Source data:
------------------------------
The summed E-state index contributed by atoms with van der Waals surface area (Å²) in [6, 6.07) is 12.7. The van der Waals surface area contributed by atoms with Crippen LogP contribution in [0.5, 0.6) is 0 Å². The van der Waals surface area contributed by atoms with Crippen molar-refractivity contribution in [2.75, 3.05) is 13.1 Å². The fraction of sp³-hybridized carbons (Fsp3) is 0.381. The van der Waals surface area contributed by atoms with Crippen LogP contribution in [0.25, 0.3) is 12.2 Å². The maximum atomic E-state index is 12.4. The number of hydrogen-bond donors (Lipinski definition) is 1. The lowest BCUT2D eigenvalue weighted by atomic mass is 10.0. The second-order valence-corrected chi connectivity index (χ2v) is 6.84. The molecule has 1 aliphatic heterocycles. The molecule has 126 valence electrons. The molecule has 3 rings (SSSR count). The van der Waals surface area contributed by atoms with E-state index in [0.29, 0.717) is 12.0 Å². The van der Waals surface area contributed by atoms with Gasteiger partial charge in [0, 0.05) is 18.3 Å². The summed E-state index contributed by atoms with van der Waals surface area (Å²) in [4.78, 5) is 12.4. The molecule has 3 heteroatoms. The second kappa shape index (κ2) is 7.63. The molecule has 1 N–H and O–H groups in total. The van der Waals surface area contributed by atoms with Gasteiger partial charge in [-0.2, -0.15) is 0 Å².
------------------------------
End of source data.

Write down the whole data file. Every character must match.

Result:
The summed E-state index contributed by atoms with van der Waals surface area (Å²) in [6, 6.07) is 12.7. The van der Waals surface area contributed by atoms with Crippen LogP contribution in [0.5, 0.6) is 0 Å². The van der Waals surface area contributed by atoms with Crippen molar-refractivity contribution in [2.75, 3.05) is 13.1 Å². The fraction of sp³-hybridized carbons (Fsp3) is 0.381. The van der Waals surface area contributed by atoms with Crippen LogP contribution in [0.25, 0.3) is 12.2 Å². The maximum atomic E-state index is 12.4. The number of hydrogen-bond donors (Lipinski definition) is 1. The lowest BCUT2D eigenvalue weighted by atomic mass is 10.0. The second-order valence-corrected chi connectivity index (χ2v) is 6.84. The molecule has 1 aliphatic heterocycles. The molecule has 126 valence electrons. The molecule has 3 rings (SSSR count). The van der Waals surface area contributed by atoms with E-state index in [0.29, 0.717) is 12.0 Å². The van der Waals surface area contributed by atoms with Gasteiger partial charge in [0, 0.05) is 18.3 Å². The summed E-state index contributed by atoms with van der Waals surface area (Å²) in [4.78, 5) is 12.4. The molecule has 3 heteroatoms. The second kappa shape index (κ2) is 7.63. The molecule has 1 N–H and O–H groups in total. The van der Waals surface area contributed by atoms with Gasteiger partial charge in [-0.2, -0.15) is 0 Å².